NEW YORK, May 31 (Reuters) - The New York City and State pension funds and the California State Teachers' Retirement System are fighting the re-election of six board members at drugmaker Mylan Inc and its 2016 executive pay including Chairman Robert Coury's compensation of more than $97 million.
The funds, along with Netherlands-based pension fund PGGM, said they control 4.3 million shares of the company and are urging shareholders to vote against the company at Mylan's June 22 annual meeting.
In a May 30 letter released on Wednesday in a regulatory filing, the funds said Coury's compensation in 2016 totalled $160 million including vesting and other payments, and came despite the company's price hiking scandal around its emergency allergy treatment EpiPen and share decline.
The company has been the subject of federal and state investigations and agreed last fall to pay $465 million to settle U.S. Justice Department allegations that it overcharged the government for EpiPen.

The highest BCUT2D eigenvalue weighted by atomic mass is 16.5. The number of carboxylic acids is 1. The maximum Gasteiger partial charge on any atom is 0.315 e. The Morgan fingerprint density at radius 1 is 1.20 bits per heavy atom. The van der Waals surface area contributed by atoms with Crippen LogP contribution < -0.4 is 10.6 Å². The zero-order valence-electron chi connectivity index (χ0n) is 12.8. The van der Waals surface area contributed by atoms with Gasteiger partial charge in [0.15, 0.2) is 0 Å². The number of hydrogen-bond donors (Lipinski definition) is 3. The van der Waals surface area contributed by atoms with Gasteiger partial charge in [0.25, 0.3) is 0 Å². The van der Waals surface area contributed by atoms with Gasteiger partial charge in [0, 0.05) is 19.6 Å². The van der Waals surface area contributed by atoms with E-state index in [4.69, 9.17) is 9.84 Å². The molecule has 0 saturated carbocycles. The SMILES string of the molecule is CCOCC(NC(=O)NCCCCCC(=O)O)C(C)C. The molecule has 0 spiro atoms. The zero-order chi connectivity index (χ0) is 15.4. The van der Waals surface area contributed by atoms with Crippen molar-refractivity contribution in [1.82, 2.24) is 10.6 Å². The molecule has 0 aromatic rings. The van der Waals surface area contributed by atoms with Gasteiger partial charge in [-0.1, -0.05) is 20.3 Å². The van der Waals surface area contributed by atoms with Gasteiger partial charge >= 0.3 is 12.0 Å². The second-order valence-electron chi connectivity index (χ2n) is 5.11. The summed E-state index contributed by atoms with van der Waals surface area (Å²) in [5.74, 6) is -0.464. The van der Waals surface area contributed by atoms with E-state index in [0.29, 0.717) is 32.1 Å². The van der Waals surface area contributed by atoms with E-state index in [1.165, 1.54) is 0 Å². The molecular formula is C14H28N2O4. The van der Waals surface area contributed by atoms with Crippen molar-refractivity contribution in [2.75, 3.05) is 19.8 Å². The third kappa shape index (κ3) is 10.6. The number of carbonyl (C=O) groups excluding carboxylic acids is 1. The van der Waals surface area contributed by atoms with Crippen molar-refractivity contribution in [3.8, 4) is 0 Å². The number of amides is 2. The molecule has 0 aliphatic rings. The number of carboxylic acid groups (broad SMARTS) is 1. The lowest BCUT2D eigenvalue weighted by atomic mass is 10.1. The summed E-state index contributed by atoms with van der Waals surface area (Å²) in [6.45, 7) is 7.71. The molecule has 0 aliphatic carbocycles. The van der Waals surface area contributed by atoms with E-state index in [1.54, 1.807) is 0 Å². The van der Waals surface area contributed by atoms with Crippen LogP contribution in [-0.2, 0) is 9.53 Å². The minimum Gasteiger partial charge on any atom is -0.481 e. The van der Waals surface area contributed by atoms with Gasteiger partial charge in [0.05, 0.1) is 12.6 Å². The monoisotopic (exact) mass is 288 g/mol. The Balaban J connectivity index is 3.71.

The letter noted the decline in Mylan shares, which now trade for around $40, less than half the $82 that rival Teva Pharmaceuticals had offered to buy the company for in April of 2015.
"All of the mudslinging back-and-forth between Mylan and Teva only served to reinforce our concern that Chairman Coury would rather keep his pay and power at Mylan’s helm than likely lose those benefits to Teva cost- and position-cutting," the investors wrote.
Mylan said in a statement that Coury’s compensation "was granted and earned over his 15-year tenure as CEO and then Executive Chairman or directly relates to his retirement as an executive in 2016 and transition to Non-Executive Chairman." The company said that its compensatin is designed to drive execution against its strategy and is aligned with performance and long-term shareholder value.
Regarding its overall performance, the company said "despite industry-wide headwinds in 2016, including volatility and valuation contraction in the generic and specialty pharmaceutical industry, Mylan delivered strong financial and operational results for the year, and outperformed many of its peers." (Reporting by Caroline Humer; Editing by Chizu Nomiyama)